The sole state-owned winemaker, Awash Winery SC, is finally about to be transferred to private hands, after several previous failed attempts.
The Privatisation & Public Enterprises Supervising Agency (PPESA) approved Blue Nile Investment PLC’s 459.9 million Br offer for the winery on Friday, February 22, 2013, albeit with the requirement of a shorter payment plan.
Blue Nile, established through a partnership between emerging real estate developer, Mulugeta Tesfakiros, and 8 Mile, an equity firm chaired by Bob Geldof, offered to pay 35pc of the offer upfront and the rest in equal parts over five years, when the 70-year-old winery was auctioned for the fifth time in November 2012.
However, since 8 Mile, a foreign company, owns a 51pc share in Blue Nile and does not have prior dealings inEthiopia, the PPESA requires an advance cash payment, in foreign currency, amounting to 8 Mile’s share. Only local companies and foreign companies that have previously worked with the PPESA can make an offer to pay in installments over a
offer to pay in installments over a period of years. Local companies can pay within five years, and foreign companies with prior investments within three years.
Established to make African based investments that lead to growth, 8 Mile has several investments inAfrica, but this its first venture into the Ethiopian private sector.
It is the upfront payment rule that Busberry PLC, another contender for Awash Winery, and part shareholders in Dashen Brewery, were betting on they offered to pay the entire 15.2 million dollars they had offered for the winery upfront, during the November auction, according to a local representative of the company. Their offer, however, was lower than the indicative price of 439 million Br set by the Agency.
If the winery is successfully transferred toBlue Nile, the first order of business will be to develop the vineyard, according to Mulugeta. The PPESA had included a 500ha farm in Merti Jirsru, formerly belonging to Upper Awash Agro Industry, when it auctioned Awash’s two factories in Addis Abeba. This farm, along with another 42ha plot in Zeway, previously supplied grapes to the winery.
It took six unsuccessful privatisation attempts, twice through negotiations and four times through auction, which invariably drew offers less than the indicative price, before the PPESA added the farm as an incentive.
Mulugeta agrees that this was a good move. It was indeed this action by the PPESA that moved him to look for investors, and to make an offer above the indicative price. The businessman who operates several companies under Muller Industries, including; Muller Real Estate and Langano Bekele Molla Hotels, had previously made a bid for the winery, during its fourth auction, in February 2012.
Partnering with businesswoman, Tigist Deneke, he had offered 202 million Br for the two factories, without the vineyard; significantly lower than the 397.4 million Br indicative price.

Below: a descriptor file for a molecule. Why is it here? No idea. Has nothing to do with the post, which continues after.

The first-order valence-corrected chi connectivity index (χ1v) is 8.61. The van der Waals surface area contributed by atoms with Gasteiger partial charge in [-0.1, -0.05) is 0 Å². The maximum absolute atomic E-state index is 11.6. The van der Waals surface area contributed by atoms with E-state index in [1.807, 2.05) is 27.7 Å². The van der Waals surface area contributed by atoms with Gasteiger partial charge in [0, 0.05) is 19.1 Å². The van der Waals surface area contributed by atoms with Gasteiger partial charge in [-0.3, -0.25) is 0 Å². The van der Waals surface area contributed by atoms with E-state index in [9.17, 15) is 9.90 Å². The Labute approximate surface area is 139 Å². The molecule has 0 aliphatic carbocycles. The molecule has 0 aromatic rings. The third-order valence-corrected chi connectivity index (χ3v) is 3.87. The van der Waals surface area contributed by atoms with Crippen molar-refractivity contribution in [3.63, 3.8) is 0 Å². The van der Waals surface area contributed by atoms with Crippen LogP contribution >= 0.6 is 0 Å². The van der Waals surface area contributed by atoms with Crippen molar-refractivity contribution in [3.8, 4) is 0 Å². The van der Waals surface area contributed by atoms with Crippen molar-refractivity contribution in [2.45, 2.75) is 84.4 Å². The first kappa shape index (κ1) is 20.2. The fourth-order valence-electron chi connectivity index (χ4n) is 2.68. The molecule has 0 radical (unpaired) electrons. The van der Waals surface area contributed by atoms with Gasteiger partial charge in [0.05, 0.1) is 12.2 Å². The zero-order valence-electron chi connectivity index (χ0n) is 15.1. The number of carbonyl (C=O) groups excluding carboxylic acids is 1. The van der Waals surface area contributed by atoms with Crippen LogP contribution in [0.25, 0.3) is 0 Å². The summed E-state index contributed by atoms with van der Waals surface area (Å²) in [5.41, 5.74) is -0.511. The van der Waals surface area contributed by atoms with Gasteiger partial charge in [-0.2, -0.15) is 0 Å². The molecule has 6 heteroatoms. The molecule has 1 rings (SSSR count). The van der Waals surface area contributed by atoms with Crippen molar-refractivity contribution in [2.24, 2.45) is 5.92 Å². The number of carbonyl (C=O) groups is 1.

“Only around 80ha to 120ha of the farm is currently used to grow grapes for the winery,” Mulugeta told Fortune. “We will utilise all 500ha and plant grapes that can produce world class wine within the next three years.”
To achieve this goal, Blue Nile will bring in experts from South Africa, as well as various grape varieties from abroad, according to the company’s’ business plan.Blue Nile’s five year plan also includes doubling the production capacity of Awash and erecting a larger winery.
“The latter plan, however, may be pushed back, since the money for investment may go towards paying the 51pc the Agency required,” said Mulugeta.
Currently the winery can produce seven million litres of wine annually, under 12 brands, including the well known; Axumite, Gouder and Awash.
Though it had been unchallenged since it was established in 1943, competition for Awash is now coming from the Castel Winery, sister company of French based brewery BGI. BGI, which previously bought Saint George Brewery from PPESA in 1997, was asked by the late prime minister, Meles Zenawi, to build a world class winery, because of the company’s expertise inFrance.
Castel was then given 450ha of farmland in Zeway, 163Km from Addis Abeba, inOromiaRegionalState. After a 300 million Br investment to plant four varieties of wine and erect a winery, Castel had its first harvest in 2011, getting 75ql of Chardonnay grapes from 12ha of land. This was enough to produce 250,000 bottles of wine.
It, however, delayed its entrance into the industry, opting to wait for a full scale harvest. It expects 8,000ql from its current harvest, which could produce 900,000 bottles of wine. Castel has set its second tentative production date for the end of 2013.
However, representatives from Castel and Blue Nile, that Fortune talked to, believe that there is enough space for both wineries and even others to exist inEthiopia.
Ethiopia Imported 10,637hl of wine in the 2011/12 fiscal year, at a cost of 27.8 million dollars, according to Ethiopian Customs & Revenue Authority (ERCA). The volume and value of imported wine showed 10.5pc and 12pc increments, respectively, compared with the previous year. However, according to 2011 figures from Data Monitor, a market analysis website, latent demand for wine in Ethiopia is estimated at 50,687hl.
Both Castel and Awash also plan to export 60pc of their production, both to other African countries and to the wider world market.
With a reformist administration in charge of the executive, there has b...
The new electricity tariffs that became effective on December 1, 2018,...
Who it is that midwifed the rapprochement between E...
Ethiopia’s economy is at a crossroads. The same old advice will not s...
A recent photo between Prime Minister Abiy Ahmed (PhD) and George Soros...
The future is bleak. Millennials and younger generations who will inher...
There is heated debate on the propriety, decency and morality of breast...